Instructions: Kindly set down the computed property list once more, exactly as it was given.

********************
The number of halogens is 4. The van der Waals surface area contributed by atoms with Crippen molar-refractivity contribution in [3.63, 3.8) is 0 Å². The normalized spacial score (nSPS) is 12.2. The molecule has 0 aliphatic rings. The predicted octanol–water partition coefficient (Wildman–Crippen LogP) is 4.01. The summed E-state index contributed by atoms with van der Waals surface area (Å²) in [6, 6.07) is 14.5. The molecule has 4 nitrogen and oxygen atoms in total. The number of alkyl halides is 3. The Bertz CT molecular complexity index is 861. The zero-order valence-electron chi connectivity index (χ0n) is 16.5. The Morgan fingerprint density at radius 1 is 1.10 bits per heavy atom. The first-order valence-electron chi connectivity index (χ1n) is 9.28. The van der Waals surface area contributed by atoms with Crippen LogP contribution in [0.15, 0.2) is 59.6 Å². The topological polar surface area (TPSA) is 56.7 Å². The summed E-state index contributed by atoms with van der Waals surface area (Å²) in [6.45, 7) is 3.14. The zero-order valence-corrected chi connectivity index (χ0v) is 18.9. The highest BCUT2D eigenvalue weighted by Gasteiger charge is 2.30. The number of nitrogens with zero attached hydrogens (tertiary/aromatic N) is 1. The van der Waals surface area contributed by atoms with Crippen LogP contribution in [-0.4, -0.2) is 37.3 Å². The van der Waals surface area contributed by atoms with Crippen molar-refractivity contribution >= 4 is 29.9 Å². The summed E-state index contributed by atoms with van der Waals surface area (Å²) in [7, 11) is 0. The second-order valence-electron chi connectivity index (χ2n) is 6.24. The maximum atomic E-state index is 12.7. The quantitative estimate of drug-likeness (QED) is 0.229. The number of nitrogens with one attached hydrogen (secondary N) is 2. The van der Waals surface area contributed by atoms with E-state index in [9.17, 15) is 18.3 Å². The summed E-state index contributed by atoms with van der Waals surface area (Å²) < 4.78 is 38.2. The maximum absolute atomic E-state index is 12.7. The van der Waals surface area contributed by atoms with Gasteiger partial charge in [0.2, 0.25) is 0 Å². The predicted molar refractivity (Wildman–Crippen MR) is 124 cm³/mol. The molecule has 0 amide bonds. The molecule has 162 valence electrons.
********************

The number of halogens is 4. The van der Waals surface area contributed by atoms with Crippen molar-refractivity contribution in [3.63, 3.8) is 0 Å². The normalized spacial score (nSPS) is 12.2. The molecule has 0 aliphatic rings. The predicted octanol–water partition coefficient (Wildman–Crippen LogP) is 4.01. The summed E-state index contributed by atoms with van der Waals surface area (Å²) in [6, 6.07) is 14.5. The molecule has 4 nitrogen and oxygen atoms in total. The number of alkyl halides is 3. The Bertz CT molecular complexity index is 861. The zero-order valence-electron chi connectivity index (χ0n) is 16.5. The Morgan fingerprint density at radius 1 is 1.10 bits per heavy atom. The first-order valence-electron chi connectivity index (χ1n) is 9.28. The van der Waals surface area contributed by atoms with Crippen LogP contribution in [0.15, 0.2) is 59.6 Å². The topological polar surface area (TPSA) is 56.7 Å². The summed E-state index contributed by atoms with van der Waals surface area (Å²) in [6.45, 7) is 3.14. The zero-order valence-corrected chi connectivity index (χ0v) is 18.9. The highest BCUT2D eigenvalue weighted by Gasteiger charge is 2.30. The number of nitrogens with zero attached hydrogens (tertiary/aromatic N) is 1. The van der Waals surface area contributed by atoms with Crippen LogP contribution in [-0.4, -0.2) is 37.3 Å². The van der Waals surface area contributed by atoms with Crippen molar-refractivity contribution >= 4 is 29.9 Å². The summed E-state index contributed by atoms with van der Waals surface area (Å²) in [7, 11) is 0. The second-order valence-electron chi connectivity index (χ2n) is 6.24. The maximum atomic E-state index is 12.7. The quantitative estimate of drug-likeness (QED) is 0.229. The number of nitrogens with one attached hydrogen (secondary N) is 2. The van der Waals surface area contributed by atoms with E-state index in [9.17, 15) is 18.3 Å². The summed E-state index contributed by atoms with van der Waals surface area (Å²) < 4.78 is 38.2. The maximum absolute atomic E-state index is 12.7. The van der Waals surface area contributed by atoms with Gasteiger partial charge in [0.2, 0.25) is 0 Å². The predicted molar refractivity (Wildman–Crippen MR) is 124 cm³/mol. The molecule has 0 amide bonds. The molecule has 162 valence electrons.